The difference between the two is minor, yet impactful. Your Contact Sphere is all the possible professions you can team up with, while your Power Team is the group that you have actually teamed up with. Often times, these groups will be made up of professions that work together symbiotically, and are naturally inclined to refer business to one another. Think somewhat related, but non-competing, businesses.
To build your Power Team, you’ll want to take some time and map out your ideal Contact Sphere. What professions could you work well with, if only you knew someone who worked in that field?
Once you’ve built your Power Team, your work isn’t done. You must always be looking for ways to pass a referral to your Power Team. Over time, you’ll develop trust and your Power Team partners will pass significantly more referrals to you.
Additionally, one thing that I have seen work well for Power Teams is a weekly meeting, or at a minimum every other week. These meetings should be outside of your regular networking events, and should be smaller, more intimate gatherings with your Power Team. To keep your meetings running smoothly, have a chairperson to lead discussion. Each member of the Power Team should discuss their ideal referral, and perhaps dedicate some time to brainstorming places to find these referrals. As a group, you may also discuss potential other professions who would fit well in your Power Team.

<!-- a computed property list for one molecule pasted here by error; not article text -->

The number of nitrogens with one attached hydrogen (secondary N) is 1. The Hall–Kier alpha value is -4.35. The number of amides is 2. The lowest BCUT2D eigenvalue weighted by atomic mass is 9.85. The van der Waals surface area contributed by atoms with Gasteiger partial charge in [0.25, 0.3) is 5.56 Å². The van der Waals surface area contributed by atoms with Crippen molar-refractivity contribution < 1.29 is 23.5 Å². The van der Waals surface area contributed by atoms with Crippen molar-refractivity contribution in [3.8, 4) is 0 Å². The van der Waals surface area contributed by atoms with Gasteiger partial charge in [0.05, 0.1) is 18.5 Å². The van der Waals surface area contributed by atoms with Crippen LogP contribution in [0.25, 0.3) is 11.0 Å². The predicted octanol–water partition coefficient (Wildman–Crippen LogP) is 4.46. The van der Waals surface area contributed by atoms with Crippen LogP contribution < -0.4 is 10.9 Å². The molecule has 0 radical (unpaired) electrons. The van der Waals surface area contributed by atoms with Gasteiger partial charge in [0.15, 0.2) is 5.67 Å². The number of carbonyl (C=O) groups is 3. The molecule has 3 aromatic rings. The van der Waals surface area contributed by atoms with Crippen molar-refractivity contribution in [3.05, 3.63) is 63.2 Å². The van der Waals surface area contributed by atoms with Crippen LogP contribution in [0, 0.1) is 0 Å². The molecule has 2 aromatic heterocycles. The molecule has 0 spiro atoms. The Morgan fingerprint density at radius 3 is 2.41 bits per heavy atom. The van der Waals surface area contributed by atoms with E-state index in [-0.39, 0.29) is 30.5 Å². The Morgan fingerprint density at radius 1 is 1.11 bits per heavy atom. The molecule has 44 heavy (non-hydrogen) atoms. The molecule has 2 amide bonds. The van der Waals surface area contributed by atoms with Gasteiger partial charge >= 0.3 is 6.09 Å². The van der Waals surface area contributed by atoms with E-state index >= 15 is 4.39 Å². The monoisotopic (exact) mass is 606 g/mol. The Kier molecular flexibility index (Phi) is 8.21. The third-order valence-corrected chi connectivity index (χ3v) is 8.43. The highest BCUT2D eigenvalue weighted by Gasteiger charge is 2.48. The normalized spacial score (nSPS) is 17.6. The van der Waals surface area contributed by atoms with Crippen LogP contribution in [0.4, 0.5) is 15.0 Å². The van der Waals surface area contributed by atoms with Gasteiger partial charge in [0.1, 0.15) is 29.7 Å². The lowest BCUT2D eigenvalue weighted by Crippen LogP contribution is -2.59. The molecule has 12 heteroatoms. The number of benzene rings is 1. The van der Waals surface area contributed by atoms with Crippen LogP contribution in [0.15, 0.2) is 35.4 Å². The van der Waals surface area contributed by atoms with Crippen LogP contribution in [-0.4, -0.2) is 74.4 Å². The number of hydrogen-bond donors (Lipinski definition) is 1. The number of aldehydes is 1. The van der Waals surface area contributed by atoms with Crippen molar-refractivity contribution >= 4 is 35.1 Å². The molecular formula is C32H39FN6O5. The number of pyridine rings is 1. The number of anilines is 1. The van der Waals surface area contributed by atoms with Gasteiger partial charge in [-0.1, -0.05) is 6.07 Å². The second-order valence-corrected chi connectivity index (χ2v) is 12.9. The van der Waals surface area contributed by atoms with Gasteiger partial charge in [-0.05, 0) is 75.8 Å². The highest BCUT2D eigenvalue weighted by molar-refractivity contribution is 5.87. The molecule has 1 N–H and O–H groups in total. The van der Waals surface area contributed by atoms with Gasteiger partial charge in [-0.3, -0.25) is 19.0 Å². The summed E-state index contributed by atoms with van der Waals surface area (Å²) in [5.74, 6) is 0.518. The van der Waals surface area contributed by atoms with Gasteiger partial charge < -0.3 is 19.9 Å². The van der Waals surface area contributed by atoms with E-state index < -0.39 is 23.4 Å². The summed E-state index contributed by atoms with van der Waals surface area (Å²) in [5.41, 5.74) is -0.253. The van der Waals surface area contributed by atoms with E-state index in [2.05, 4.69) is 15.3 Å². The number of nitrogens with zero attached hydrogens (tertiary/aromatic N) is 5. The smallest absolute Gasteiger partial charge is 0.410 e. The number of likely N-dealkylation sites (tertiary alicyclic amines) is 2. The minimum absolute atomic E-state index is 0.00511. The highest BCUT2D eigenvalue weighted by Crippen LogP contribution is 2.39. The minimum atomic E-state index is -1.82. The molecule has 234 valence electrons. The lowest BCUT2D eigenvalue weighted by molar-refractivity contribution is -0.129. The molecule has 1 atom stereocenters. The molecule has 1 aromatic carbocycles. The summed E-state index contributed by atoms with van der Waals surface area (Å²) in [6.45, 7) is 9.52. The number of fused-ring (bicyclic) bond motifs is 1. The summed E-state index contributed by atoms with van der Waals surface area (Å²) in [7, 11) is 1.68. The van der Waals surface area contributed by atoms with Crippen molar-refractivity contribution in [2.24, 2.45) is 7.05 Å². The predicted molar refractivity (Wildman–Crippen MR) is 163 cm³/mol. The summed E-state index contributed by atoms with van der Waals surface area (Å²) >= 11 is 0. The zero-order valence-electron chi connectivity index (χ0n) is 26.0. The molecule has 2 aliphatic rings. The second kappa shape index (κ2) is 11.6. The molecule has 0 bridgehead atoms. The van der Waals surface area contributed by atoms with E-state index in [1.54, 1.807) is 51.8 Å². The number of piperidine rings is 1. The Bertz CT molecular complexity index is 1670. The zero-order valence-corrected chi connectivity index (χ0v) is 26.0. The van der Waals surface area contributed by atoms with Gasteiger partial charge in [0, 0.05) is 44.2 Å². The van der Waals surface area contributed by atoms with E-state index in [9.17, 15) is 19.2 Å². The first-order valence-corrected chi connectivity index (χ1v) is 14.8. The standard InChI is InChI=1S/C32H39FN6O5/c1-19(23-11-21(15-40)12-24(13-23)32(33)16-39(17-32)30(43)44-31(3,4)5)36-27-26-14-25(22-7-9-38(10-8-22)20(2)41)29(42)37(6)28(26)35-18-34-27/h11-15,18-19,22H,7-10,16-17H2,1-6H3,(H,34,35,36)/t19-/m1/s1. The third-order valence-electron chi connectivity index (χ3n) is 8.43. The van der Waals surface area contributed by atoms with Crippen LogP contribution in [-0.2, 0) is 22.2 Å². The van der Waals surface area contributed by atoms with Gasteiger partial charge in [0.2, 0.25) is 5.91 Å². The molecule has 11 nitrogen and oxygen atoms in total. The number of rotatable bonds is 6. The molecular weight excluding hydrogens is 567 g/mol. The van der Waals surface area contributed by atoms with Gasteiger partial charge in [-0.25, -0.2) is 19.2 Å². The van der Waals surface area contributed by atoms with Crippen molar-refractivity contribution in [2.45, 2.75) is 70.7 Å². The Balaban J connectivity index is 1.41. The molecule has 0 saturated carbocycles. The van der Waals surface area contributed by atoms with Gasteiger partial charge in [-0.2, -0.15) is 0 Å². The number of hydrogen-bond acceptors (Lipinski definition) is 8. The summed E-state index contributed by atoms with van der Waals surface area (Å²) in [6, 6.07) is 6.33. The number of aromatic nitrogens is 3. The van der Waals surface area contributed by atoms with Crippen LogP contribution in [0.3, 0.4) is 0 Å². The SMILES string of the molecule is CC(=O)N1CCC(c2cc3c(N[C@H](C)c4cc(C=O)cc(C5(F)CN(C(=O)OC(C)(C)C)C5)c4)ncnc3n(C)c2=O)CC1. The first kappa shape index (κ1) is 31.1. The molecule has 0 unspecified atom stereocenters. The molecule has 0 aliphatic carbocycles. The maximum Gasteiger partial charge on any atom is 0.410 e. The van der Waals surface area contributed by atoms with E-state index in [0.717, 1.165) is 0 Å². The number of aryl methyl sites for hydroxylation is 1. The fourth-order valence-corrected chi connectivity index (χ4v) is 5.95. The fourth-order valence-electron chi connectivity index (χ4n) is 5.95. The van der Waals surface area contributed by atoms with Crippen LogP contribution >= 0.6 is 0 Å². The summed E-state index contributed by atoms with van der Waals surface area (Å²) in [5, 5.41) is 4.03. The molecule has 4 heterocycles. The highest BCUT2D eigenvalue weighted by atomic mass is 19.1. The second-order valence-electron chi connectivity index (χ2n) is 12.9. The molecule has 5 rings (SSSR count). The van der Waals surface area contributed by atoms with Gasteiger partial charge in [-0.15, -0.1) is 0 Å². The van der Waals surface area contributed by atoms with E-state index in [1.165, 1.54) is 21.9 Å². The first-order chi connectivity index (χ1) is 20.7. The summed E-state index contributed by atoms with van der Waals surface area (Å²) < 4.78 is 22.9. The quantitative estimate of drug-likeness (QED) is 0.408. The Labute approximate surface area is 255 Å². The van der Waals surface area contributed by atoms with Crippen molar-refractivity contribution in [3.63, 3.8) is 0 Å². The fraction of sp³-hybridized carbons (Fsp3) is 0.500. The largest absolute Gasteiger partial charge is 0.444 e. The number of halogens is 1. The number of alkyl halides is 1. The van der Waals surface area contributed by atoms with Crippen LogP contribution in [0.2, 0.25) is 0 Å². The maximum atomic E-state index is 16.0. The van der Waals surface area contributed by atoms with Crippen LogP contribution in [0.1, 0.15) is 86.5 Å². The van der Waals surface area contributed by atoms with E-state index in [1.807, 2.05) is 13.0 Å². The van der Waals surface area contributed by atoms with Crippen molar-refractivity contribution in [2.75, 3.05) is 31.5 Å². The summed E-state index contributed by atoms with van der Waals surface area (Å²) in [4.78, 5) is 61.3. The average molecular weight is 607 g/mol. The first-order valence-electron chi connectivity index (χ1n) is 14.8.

Common mistakes I’ve seen with Power Teams include:
- Confusing them for Contact Spheres. Contact Spheres are a broad list of professions that could work well with you, while your Power Team is only those that you are actively working with.
- Not dedicating time to them. Just forming a Power Team will not build up referrals for you. Like with any other relationship, you need to build up trust, learn the wants and needs of the other members of the team, and establish best ways to help everyone in the group meet their business goals.
- Not building the right team. If you have someone in your Power Team who isn’t passing referrals to you, whether that be because they are having your services done in house or any other reason, they shouldn’t be in your Power Team. While you may not be able to avoid having them in your networking group, you are able to partner with someone outside of your group. There is nothing wrong with having multiple networks.